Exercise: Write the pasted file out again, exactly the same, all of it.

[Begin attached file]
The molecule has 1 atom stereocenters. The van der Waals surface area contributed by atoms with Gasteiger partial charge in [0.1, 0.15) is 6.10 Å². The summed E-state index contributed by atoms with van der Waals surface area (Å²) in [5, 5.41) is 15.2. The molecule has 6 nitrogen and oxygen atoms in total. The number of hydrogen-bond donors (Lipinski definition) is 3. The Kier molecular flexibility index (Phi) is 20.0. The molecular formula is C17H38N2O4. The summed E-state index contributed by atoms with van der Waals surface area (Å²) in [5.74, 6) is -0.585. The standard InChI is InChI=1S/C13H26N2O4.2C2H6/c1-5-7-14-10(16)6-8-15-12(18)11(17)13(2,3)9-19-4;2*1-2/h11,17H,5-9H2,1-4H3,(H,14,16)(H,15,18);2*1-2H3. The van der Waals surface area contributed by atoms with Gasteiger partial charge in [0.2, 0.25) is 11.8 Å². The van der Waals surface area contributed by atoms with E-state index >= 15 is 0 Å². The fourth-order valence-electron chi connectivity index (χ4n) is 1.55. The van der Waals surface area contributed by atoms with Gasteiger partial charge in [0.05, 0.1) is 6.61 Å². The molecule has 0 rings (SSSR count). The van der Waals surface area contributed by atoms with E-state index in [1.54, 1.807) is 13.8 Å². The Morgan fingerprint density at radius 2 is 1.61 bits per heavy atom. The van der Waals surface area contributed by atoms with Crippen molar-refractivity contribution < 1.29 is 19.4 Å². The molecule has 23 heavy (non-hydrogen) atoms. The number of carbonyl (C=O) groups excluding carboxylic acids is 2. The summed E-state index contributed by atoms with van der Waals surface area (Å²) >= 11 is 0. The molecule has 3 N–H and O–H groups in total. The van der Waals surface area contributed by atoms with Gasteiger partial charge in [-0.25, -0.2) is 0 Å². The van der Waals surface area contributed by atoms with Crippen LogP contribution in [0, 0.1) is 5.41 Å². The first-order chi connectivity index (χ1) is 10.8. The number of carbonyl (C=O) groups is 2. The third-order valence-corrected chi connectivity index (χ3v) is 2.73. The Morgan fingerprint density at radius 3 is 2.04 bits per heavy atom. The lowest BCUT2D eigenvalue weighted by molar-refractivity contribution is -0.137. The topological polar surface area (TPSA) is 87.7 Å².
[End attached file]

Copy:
The molecule has 1 atom stereocenters. The van der Waals surface area contributed by atoms with Gasteiger partial charge in [0.1, 0.15) is 6.10 Å². The summed E-state index contributed by atoms with van der Waals surface area (Å²) in [5, 5.41) is 15.2. The molecule has 6 nitrogen and oxygen atoms in total. The number of hydrogen-bond donors (Lipinski definition) is 3. The Kier molecular flexibility index (Phi) is 20.0. The molecular formula is C17H38N2O4. The summed E-state index contributed by atoms with van der Waals surface area (Å²) in [5.74, 6) is -0.585. The standard InChI is InChI=1S/C13H26N2O4.2C2H6/c1-5-7-14-10(16)6-8-15-12(18)11(17)13(2,3)9-19-4;2*1-2/h11,17H,5-9H2,1-4H3,(H,14,16)(H,15,18);2*1-2H3. The van der Waals surface area contributed by atoms with Gasteiger partial charge in [0.2, 0.25) is 11.8 Å². The van der Waals surface area contributed by atoms with E-state index >= 15 is 0 Å². The fourth-order valence-electron chi connectivity index (χ4n) is 1.55. The van der Waals surface area contributed by atoms with Gasteiger partial charge in [0.05, 0.1) is 6.61 Å². The molecule has 0 rings (SSSR count). The van der Waals surface area contributed by atoms with E-state index in [1.54, 1.807) is 13.8 Å². The Morgan fingerprint density at radius 2 is 1.61 bits per heavy atom. The van der Waals surface area contributed by atoms with Crippen molar-refractivity contribution < 1.29 is 19.4 Å². The molecule has 23 heavy (non-hydrogen) atoms. The number of carbonyl (C=O) groups excluding carboxylic acids is 2. The summed E-state index contributed by atoms with van der Waals surface area (Å²) >= 11 is 0. The molecule has 3 N–H and O–H groups in total. The van der Waals surface area contributed by atoms with Gasteiger partial charge in [-0.25, -0.2) is 0 Å². The van der Waals surface area contributed by atoms with Crippen LogP contribution in [0, 0.1) is 5.41 Å². The first-order chi connectivity index (χ1) is 10.8. The number of carbonyl (C=O) groups is 2. The third-order valence-corrected chi connectivity index (χ3v) is 2.73. The Morgan fingerprint density at radius 3 is 2.04 bits per heavy atom. The lowest BCUT2D eigenvalue weighted by molar-refractivity contribution is -0.137. The topological polar surface area (TPSA) is 87.7 Å².